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'Phantom Thread' Film Review: Daniel Day-Lewis marks his retirement by stitching together one final noteworthy performance

January 5, 2018Britany Murphy

When the news of Daniel Day-Lewis' retirement broke, many film fans around the world were shocked and saddened to learn that one of the most talented and respected actors of this generation would be stepping away from the spotlight. However, they will certainly delight in Day-Lewis' final performance in Phantom Thread.

Set in post-war London during the 1950s, director Paul Thomas Anderson's eighth feature film follows the life of famed dressmaker Reynolds Woodcock (Day-Lewis), who has the fortune of costuming celebrities, royalty, socialites, debutantes and more with his sister, Cyril (Lesley Manville), by his side. Being charming and eccentric, Reynolds is constantly surrounded by a bevy of women who help him make his clothes, provide him with companionship or serve as his muse. However, he tires of his lovers easily, and, unfortunately, it's usually up to Cyril to break the news to the unsuspecting woman, as Reynolds is typically too busy with his work to be bothered.

But things take an unexpected turn for Reynolds when he decides to take a break from his busy life and gain some perspective in the English countryside. While at a quaint local restaurant for breakfast, Reynolds meets Alma (Vicky Krieps), a waitress a couple decades his junior who immediately commands both his attention and his affection. Cyril, on the other hand, is wary about the new woman in her brother's life, especially since Alma is much different than the women Reynolds has courted in the past. Cyril also seems to be one of the few who notice that Alma has made the once-controlled couturier more prone to bouts of being unbound and free.

Much like everything else in Reynolds' life, however, his love for Alma seems to pale in compassion to his passion for his craft, and the confirmed bachelor eventually begins to lose interest, finding many of the attitudes and mannerisms he once enjoyed about her to be a source of distraction or repulsion. The pair go through their fair share of lover's quarrels, but when Cyril suggests that perhaps it might be best for Alma to take her leave, the headstrong young woman refuses. Instead, Alma concocts her own plan to show both Cyril and Reynolds how much he truly needs her. The question is: Just how far is Alma willing to go?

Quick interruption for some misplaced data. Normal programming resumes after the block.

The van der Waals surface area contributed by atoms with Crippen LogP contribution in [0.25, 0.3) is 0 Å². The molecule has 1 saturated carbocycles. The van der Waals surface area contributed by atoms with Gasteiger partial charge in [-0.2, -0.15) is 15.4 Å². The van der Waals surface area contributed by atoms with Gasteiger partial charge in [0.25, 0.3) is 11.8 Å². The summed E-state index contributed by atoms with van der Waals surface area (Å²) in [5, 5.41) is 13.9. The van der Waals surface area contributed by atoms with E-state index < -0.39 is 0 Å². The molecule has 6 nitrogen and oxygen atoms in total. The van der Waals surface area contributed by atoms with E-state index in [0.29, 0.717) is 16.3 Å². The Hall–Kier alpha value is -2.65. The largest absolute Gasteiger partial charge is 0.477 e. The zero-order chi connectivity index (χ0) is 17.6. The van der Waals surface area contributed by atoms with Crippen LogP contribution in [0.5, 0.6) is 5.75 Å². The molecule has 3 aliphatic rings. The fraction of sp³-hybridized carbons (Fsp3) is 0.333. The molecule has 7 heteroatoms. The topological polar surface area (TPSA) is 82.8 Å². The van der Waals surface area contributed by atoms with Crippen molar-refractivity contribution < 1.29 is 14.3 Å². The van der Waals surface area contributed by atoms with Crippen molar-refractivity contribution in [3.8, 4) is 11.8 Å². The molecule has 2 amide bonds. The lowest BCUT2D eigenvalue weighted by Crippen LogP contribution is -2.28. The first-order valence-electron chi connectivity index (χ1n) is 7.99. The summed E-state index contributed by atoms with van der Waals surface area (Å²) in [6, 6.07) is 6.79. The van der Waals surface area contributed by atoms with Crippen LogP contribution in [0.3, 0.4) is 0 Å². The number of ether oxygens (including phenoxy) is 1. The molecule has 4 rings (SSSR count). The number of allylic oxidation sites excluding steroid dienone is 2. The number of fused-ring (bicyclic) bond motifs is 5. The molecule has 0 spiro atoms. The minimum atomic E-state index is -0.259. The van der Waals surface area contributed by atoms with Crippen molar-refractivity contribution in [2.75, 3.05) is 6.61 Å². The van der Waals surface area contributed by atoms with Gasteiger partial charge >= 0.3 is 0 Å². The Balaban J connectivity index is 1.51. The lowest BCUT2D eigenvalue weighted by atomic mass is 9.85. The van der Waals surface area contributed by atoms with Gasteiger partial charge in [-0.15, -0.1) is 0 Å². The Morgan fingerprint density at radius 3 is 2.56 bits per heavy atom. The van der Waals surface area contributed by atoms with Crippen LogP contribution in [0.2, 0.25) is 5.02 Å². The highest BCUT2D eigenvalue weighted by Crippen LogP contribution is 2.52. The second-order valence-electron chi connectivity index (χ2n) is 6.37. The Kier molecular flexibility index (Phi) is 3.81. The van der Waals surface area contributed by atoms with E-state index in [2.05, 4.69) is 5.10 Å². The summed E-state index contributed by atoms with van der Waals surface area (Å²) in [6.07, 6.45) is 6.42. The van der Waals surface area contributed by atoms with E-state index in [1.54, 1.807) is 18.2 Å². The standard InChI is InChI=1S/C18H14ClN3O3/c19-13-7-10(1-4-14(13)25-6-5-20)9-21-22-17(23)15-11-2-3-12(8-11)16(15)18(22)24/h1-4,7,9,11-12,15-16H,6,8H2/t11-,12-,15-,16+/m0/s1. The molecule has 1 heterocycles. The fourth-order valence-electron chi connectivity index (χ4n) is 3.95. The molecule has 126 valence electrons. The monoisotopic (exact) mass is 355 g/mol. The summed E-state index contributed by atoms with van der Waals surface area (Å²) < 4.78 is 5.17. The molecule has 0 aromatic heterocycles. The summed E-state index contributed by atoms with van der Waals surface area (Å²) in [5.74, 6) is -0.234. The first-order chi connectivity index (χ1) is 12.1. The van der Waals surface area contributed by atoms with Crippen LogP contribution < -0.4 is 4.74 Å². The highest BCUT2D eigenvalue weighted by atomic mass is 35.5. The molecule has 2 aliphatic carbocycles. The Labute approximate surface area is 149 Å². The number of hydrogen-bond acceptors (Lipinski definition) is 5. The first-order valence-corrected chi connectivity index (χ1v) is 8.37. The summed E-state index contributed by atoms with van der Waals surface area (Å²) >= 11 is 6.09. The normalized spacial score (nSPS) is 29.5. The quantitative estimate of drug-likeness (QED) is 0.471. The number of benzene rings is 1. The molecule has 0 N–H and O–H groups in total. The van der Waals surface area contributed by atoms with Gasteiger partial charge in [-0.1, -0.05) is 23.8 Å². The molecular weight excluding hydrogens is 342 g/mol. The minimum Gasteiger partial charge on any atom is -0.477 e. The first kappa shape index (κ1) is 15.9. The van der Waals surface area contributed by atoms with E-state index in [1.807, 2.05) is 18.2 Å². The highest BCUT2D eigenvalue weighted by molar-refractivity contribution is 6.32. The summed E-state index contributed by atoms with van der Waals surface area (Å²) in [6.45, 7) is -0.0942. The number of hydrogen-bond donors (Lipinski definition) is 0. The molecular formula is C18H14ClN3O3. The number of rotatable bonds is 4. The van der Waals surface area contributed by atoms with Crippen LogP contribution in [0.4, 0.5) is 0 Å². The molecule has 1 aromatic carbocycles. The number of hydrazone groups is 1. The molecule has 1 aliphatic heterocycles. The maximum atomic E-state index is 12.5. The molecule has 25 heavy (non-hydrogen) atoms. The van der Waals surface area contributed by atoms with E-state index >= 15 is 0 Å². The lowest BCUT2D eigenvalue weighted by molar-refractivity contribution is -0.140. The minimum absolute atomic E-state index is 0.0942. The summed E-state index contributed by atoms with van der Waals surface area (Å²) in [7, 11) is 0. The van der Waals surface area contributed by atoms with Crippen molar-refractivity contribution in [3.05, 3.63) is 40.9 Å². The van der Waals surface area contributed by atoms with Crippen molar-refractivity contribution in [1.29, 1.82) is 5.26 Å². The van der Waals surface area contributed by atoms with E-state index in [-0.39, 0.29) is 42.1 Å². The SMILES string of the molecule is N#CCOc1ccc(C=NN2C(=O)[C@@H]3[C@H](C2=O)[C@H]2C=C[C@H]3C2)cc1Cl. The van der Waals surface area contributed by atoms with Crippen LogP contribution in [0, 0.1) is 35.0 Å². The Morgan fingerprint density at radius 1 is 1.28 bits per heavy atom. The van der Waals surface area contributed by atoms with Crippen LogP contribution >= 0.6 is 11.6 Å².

This being Anderson's second collaboration with Day-Lewis, it's easy to tell that the dynamic duo work well together. In Phantom Thread, not only is the cinematography and the score engaging and ofttimes beautiful, but the performances from Day-Lewis, Manville and Krieps truly capture the viewer's attention. For the most part, the characters are not at all ones that can be easily loved, but you still find yourself rooting for them to be better — to do better. It really is an ode to the cast's wonderful portrayals of their respective roles.

Phantom Thread is unlike any of Anderson's past films, and while it could be deemed a love story — albeit a darkly humorous and truly unconventional one — it definitely cannot be considered swoon-worthy. Instead, the movie focuses on the complexities of love and the harsh truth that while we may find someone special, relationships are often fraught with troubles and can potentially lead a person to an extremely dark place. Still, the film does not deter the viewer from love as a whole, although it's far from your standard romantic fare.

Phantom Thread releases January 5th, 2018 from Universal Pictures. The film has an MPAA rating of R for language. Its runtime is 2 hrs. 10 min.

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